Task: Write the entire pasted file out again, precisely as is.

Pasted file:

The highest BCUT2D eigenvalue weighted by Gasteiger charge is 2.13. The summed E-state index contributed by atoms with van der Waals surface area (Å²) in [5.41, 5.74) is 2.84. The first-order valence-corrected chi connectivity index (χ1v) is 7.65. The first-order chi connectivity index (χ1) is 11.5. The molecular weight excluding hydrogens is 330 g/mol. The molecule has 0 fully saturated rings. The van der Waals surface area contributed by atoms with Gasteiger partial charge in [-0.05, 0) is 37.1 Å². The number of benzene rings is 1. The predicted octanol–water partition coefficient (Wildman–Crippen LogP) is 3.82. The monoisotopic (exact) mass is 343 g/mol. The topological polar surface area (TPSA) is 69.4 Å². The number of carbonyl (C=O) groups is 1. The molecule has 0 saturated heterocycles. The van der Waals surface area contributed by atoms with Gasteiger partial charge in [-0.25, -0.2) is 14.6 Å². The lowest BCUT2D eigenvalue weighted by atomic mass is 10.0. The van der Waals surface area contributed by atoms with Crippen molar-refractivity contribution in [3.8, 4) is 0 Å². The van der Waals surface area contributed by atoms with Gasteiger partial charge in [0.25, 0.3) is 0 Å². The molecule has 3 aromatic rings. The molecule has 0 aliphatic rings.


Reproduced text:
The highest BCUT2D eigenvalue weighted by Gasteiger charge is 2.13. The summed E-state index contributed by atoms with van der Waals surface area (Å²) in [5.41, 5.74) is 2.84. The first-order valence-corrected chi connectivity index (χ1v) is 7.65. The first-order chi connectivity index (χ1) is 11.5. The molecular weight excluding hydrogens is 330 g/mol. The molecule has 0 fully saturated rings. The van der Waals surface area contributed by atoms with Gasteiger partial charge in [-0.05, 0) is 37.1 Å². The number of benzene rings is 1. The predicted octanol–water partition coefficient (Wildman–Crippen LogP) is 3.82. The monoisotopic (exact) mass is 343 g/mol. The topological polar surface area (TPSA) is 69.4 Å². The number of carbonyl (C=O) groups is 1. The molecule has 0 saturated heterocycles. The van der Waals surface area contributed by atoms with Gasteiger partial charge in [-0.25, -0.2) is 14.6 Å². The lowest BCUT2D eigenvalue weighted by atomic mass is 10.0. The van der Waals surface area contributed by atoms with Crippen molar-refractivity contribution in [3.8, 4) is 0 Å². The van der Waals surface area contributed by atoms with Gasteiger partial charge in [0.25, 0.3) is 0 Å². The molecule has 3 aromatic rings. The molecule has 0 aliphatic rings.